In a bid to recoup some of the $260 million owed, creditors have voted in favour of putting Dick Smith into liquidation.
The second creditor’s meeting was held on July 25, and McGrathNicol will also be the liquidator. Creditors will also form a Committee of Inspection to consult with the liquidators.
McGrathNicol were appointed as administrators on January 4 and National Australia Bank and HSBC appointed James Stewart, Jim Sarantinos and Ryan Eagle of Ferrier Hodgson as receivers. The receivers will also be looking into Dick Smith’s directors.
Aggressive store expansion, buying too much inventory, strained supplier relationships and not generating enough sustainable profit, were some of the numerous triggers that led to Dick Smith’s spectacular demise, according to McGrathNicol’s creditor’s report released on July 13.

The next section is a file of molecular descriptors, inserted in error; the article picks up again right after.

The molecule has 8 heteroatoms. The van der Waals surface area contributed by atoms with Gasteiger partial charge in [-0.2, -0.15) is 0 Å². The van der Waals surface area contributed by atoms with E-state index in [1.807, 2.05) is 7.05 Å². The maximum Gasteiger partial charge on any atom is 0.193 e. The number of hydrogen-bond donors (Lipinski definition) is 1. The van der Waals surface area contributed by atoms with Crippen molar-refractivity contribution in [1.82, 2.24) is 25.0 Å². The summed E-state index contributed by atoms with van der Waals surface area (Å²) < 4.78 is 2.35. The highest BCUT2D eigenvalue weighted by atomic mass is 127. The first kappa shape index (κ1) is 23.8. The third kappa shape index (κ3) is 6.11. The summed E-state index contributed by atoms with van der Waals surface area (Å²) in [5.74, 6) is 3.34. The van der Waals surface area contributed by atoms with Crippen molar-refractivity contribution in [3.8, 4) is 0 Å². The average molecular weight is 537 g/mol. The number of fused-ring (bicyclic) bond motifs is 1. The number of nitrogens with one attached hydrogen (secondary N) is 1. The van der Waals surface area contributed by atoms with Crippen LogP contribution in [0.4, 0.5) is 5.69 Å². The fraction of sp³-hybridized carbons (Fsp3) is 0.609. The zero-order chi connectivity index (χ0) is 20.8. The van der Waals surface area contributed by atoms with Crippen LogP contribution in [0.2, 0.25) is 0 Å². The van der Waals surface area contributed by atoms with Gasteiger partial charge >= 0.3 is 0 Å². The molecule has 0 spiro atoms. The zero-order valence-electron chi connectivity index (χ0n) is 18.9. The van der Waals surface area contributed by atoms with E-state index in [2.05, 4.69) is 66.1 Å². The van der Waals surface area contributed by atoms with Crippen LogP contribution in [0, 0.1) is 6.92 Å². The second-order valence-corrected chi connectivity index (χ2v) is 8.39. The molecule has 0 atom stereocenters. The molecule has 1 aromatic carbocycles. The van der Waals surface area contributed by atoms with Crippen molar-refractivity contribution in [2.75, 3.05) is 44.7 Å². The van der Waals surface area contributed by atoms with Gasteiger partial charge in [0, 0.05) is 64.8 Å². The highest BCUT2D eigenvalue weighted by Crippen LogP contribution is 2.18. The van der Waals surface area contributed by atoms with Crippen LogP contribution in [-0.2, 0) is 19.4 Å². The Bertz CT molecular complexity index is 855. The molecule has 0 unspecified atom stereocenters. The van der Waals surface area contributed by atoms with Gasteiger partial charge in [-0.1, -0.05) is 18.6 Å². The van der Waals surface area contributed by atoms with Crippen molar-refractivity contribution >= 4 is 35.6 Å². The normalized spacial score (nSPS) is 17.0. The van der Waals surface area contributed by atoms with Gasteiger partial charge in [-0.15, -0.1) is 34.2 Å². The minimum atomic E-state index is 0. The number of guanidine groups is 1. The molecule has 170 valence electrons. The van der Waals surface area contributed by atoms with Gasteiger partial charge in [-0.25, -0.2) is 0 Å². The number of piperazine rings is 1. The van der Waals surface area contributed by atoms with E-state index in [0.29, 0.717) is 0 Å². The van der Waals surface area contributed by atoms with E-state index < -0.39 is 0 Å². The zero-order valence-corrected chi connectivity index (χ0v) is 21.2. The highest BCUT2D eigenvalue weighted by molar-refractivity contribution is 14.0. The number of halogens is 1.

The retailer’s issues with obtaining favourable credit terms impacted stock levels, product mix and store presentation. Cash flow pressures also lead to banking covenants being breached that could not be remedied. And this all eventually led to a major inventory write down of about $60 million in November.
A potential $101 million could be recovered from the sale of assets and product. Although unsecured creditors and shareholders, shouldn’t expect to see any return, McGrathNicol, said.
The report detailed the retailer’s borrowings increased from $71 million to $127 million in the six-months ending December 31, due to significant payments associated with inventory growth, capex commitments and a dividend to shareholders.
“Dick Smith was on restricted trading terms with many of its suppliers due to late payments, and had insufficient positive cash flow to purchase new and desirable (high-margin) stock. Its inability to purchase new stock put further pressure on profitability,” the report said.
Outstanding employee entitlements have been paid, with about $2.1 million in historical underpayment issues that will be rectified this calendar year.